A Turkish court has decided to reverse a decision for house arrest imposed on a famous pop singer due to a remark about religious schools and put the singer on judicial probation accompanied by a travel ban, local media reported.
Singer Gülşen Bayraktar Çolakoğlu, 46, who goes by the stage name “Gülşen,” was jailed on Aug. 25 on charges of “inciting hatred” with a quip about religious schools. She was released from pretrial detention on Aug. 29 and placed under house arrest.
Lawyer Celal Ülgen, who spoke to Tele 1 TV on Monday, said the İstanbul 7th High Criminal Court decided to remove the singer from house arrest but put her on judicial probation, which includes a travel ban and checking in at a police station weekly.
The lawyer said the imposition of judicial probation on the singer is still a harsh punishment because she will be unable to give concerts abroad.
Ülgen said the measures should also be lifted because they are disproportionate with the alleged crime she committed.
Prosecutors are seeking a prison sentence of up to three years for Gülşen on charges of inciting hatred and enmity among the public with her remarks.
Although the singer made the joke on stage in April, it went viral on social media after being re-posted by a pro-government daily in August.
Top members of President Recep Tayyip Erdoğan’s Islamic-rooted party then voiced moral outrage, turning her joke into another divisive issue roiling the polarized country 10 months before Turks go to the polls.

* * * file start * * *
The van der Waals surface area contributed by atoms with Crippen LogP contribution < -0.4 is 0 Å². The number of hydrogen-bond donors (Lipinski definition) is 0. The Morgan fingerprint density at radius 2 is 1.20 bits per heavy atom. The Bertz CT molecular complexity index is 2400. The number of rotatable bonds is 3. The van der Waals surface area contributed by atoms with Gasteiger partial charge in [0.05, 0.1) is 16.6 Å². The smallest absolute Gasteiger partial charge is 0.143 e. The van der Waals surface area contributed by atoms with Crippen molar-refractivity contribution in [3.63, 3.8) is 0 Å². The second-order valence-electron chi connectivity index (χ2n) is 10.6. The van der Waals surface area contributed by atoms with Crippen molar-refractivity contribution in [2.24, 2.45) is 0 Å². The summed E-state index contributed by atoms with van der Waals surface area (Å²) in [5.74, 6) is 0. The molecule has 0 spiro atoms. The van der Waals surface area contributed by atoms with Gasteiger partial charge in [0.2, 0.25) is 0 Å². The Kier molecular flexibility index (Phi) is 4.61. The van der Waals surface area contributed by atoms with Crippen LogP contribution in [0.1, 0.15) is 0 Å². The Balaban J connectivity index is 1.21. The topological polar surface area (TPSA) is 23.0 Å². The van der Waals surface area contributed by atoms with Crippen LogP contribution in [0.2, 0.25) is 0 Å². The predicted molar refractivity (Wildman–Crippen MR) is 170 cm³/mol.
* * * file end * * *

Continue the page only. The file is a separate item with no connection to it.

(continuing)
The 48-page indictment drafted by the İstanbul Chief Public Prosecutor’s Office has 702 complainants, including the pro-government women’s rights organization KADEM, a religious school association and Industry and Technology Minister Mustafa Varank.
Turkey’s penal code criminalizes the incitement of hatred and enmity towards various groups in society based on class, race, religion or sect, requiring a prison sentence in cases that lead to threats to public safety.
Gülşen had quipped that her guitarist’s “perversion” was rooted in his attendance at an imam-hatip school, which specializes in religious education combined with a modern curriculum.
Most imam-hatip schools were closed after the 1997 ousting of an Islamic-rooted government by the military.
Their number began to grow when Erdoğan’s ruling Justice and Development Party (AKP) came to power in 2002. Erdoğan is a graduate of an imam-hatip school.
Turkey is a predominantly Muslim but officially secular state.
Erdoğan has often said his goal was to raise “pious generations.”